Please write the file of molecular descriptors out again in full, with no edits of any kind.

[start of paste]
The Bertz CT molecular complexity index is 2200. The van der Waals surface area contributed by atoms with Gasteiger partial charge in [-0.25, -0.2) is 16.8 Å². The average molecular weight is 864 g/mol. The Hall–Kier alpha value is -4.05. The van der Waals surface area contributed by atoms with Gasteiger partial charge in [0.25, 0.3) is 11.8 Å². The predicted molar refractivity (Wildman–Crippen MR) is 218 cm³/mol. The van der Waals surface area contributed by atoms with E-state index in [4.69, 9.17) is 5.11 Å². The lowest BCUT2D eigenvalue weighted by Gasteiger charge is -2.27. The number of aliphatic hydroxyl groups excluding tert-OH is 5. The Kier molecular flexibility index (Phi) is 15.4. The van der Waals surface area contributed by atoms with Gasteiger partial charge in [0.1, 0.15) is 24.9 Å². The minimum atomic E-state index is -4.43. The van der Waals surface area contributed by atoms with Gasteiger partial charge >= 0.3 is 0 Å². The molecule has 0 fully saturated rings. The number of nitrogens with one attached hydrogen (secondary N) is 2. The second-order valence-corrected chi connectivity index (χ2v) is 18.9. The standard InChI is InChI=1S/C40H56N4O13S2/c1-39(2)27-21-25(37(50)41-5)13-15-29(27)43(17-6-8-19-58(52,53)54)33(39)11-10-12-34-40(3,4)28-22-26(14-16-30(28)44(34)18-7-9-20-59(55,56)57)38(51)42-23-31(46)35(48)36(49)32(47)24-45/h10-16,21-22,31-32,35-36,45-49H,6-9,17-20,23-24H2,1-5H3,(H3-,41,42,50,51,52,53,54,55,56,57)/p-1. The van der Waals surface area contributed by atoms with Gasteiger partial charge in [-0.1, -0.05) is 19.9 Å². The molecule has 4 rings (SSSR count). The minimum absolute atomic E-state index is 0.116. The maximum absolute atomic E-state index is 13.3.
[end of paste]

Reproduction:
The Bertz CT molecular complexity index is 2200. The van der Waals surface area contributed by atoms with Gasteiger partial charge in [-0.25, -0.2) is 16.8 Å². The average molecular weight is 864 g/mol. The Hall–Kier alpha value is -4.05. The van der Waals surface area contributed by atoms with Gasteiger partial charge in [0.25, 0.3) is 11.8 Å². The predicted molar refractivity (Wildman–Crippen MR) is 218 cm³/mol. The van der Waals surface area contributed by atoms with E-state index in [4.69, 9.17) is 5.11 Å². The lowest BCUT2D eigenvalue weighted by Gasteiger charge is -2.27. The number of aliphatic hydroxyl groups excluding tert-OH is 5. The Kier molecular flexibility index (Phi) is 15.4. The van der Waals surface area contributed by atoms with Gasteiger partial charge in [0.1, 0.15) is 24.9 Å². The minimum atomic E-state index is -4.43. The van der Waals surface area contributed by atoms with Gasteiger partial charge >= 0.3 is 0 Å². The molecule has 0 fully saturated rings. The number of nitrogens with one attached hydrogen (secondary N) is 2. The second-order valence-corrected chi connectivity index (χ2v) is 18.9. The standard InChI is InChI=1S/C40H56N4O13S2/c1-39(2)27-21-25(37(50)41-5)13-15-29(27)43(17-6-8-19-58(52,53)54)33(39)11-10-12-34-40(3,4)28-22-26(14-16-30(28)44(34)18-7-9-20-59(55,56)57)38(51)42-23-31(46)35(48)36(49)32(47)24-45/h10-16,21-22,31-32,35-36,45-49H,6-9,17-20,23-24H2,1-5H3,(H3-,41,42,50,51,52,53,54,55,56,57)/p-1. The van der Waals surface area contributed by atoms with Gasteiger partial charge in [-0.1, -0.05) is 19.9 Å². The molecule has 4 rings (SSSR count). The minimum absolute atomic E-state index is 0.116. The maximum absolute atomic E-state index is 13.3.